Military Condemn 'Lack Of Respect' By US Envoy
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MILITARY CONDEMN 'LACK OF RESPECT' BY US ENVOY http://www.usp.ac.fj/journ/docs/news/wansolnews/wansol2708014.html
By TOMASI RAIYAWA: August 27, 2001 Wansolwara Online (USP)
SUVA (Pasifik Nius): The Fiji military tonight condemned a US congressman's "blatant oversight" over Fiji sovereignty by calling for overseas military intervention in the country if needed.
Spokesman Captain Ned Taito told Wansolwara Online that Congressman Eni Faleomavaega's comments showed a "lack of understanding and belittles the past sacrifices that Fiji servicemen and women have made" in support of peace.
The Fiji military had ensured the maintenance of a peaceful and stable environment in Fiji, Capt Taito said in a statement.
It was also committed to "allowing the public to enjoy their democratic right to participate in free and fair elections".
Faleomavaega, an American Samoan, was quoted by the Daily Post today, saying that if the Fiji military failed to support the new democratically elected government after this week's ballot, the new government should not hesitate to seek support from the United States.
He said the US, Australia and New Zealand should intervene militarily to prop up the new government if such a need arose.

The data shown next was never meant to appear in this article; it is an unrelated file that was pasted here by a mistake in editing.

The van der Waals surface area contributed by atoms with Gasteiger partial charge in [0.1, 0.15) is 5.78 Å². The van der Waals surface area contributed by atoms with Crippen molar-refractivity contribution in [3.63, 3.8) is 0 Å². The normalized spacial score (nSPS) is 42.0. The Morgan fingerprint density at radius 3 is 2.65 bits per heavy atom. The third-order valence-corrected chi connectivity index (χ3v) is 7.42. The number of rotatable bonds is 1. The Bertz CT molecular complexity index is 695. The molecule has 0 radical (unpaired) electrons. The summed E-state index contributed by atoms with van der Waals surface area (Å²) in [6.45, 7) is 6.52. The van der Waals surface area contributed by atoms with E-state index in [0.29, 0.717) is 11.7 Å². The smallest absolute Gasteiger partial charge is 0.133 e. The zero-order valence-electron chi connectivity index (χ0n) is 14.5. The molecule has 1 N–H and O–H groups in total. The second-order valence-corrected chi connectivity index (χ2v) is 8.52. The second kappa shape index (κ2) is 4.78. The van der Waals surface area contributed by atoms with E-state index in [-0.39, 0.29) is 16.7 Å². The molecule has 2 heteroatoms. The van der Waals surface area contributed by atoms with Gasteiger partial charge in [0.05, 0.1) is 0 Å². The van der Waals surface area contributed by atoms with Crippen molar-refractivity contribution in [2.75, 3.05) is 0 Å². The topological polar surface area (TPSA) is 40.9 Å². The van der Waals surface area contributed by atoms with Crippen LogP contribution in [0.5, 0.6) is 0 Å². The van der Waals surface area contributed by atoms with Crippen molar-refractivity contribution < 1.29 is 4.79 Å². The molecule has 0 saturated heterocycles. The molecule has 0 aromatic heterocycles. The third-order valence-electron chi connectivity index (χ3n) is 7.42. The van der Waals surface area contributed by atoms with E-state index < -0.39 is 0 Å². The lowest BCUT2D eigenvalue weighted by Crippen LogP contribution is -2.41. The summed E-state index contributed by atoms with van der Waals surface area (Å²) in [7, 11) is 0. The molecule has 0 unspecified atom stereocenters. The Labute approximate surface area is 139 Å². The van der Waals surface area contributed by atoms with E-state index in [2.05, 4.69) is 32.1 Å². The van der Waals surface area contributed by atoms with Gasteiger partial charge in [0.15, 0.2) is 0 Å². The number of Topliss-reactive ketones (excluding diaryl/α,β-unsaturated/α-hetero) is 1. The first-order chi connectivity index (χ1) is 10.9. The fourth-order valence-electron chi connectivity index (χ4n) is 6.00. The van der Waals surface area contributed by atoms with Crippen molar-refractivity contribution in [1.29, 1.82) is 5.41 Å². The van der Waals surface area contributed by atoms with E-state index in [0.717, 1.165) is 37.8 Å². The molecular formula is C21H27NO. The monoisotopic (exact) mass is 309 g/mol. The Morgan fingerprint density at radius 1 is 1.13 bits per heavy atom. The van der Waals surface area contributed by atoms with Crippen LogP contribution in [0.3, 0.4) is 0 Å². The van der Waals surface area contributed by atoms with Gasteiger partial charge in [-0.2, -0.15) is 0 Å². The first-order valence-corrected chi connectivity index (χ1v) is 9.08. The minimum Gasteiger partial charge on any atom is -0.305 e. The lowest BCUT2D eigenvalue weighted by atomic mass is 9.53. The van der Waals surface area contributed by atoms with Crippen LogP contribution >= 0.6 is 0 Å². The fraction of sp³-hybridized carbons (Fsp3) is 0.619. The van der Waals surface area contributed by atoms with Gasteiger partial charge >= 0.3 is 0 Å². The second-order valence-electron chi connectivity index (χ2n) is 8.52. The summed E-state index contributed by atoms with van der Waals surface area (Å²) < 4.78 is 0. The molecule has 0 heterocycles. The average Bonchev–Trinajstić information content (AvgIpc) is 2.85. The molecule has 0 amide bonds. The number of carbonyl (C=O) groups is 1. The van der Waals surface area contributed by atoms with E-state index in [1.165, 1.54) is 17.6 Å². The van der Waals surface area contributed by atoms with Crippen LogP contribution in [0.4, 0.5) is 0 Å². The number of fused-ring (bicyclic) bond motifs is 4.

"The military in any country can play a very positive role in nation-building. But it can also turn around and become very destructive," Faleomavaega said.
He said the coups in 1997 and 2000 had done untold damage to Fiji and any attempt to stage another coup would be disastrous for Fiji.
The comments by Faleomavaega, who came to Fiji as an observer, come amid elections in Fiji to restore democracy following last year's attempted coup by failed businessman George Speight and a handful of rebel soldiers.
They overthrew the government of then Prime Minister Mahendra Chaudhry because he was an ethnic Indian.
Chaudhry's Labour Party is again tipped to win the most seats in the 71-seat House and form a multiparty government.
Indigenous Fijian nationalists have warned of violence if Chaudhry is returned as prime minister.
Faleomavaega said the army made up of 98 percent indigenous Fijians, faces a loyalty and commitment test when the new government comes into power.
He said that while he was optimistic about the army's capability in handling any upheaval in Fiji, the new government should have the option of outside military intervention.
Faleomavaega added that while it was not the intention of the US to interfere with another country's internal affairs, it could intervene if those in power were not secure and requested assistance, or if the army was "helpless".
The US suspended all military aid to Fiji following the May 19 coup.
Faleomavaega said the suspension would remain until the the Fiji military proved its loyalty and commitment to the new government.
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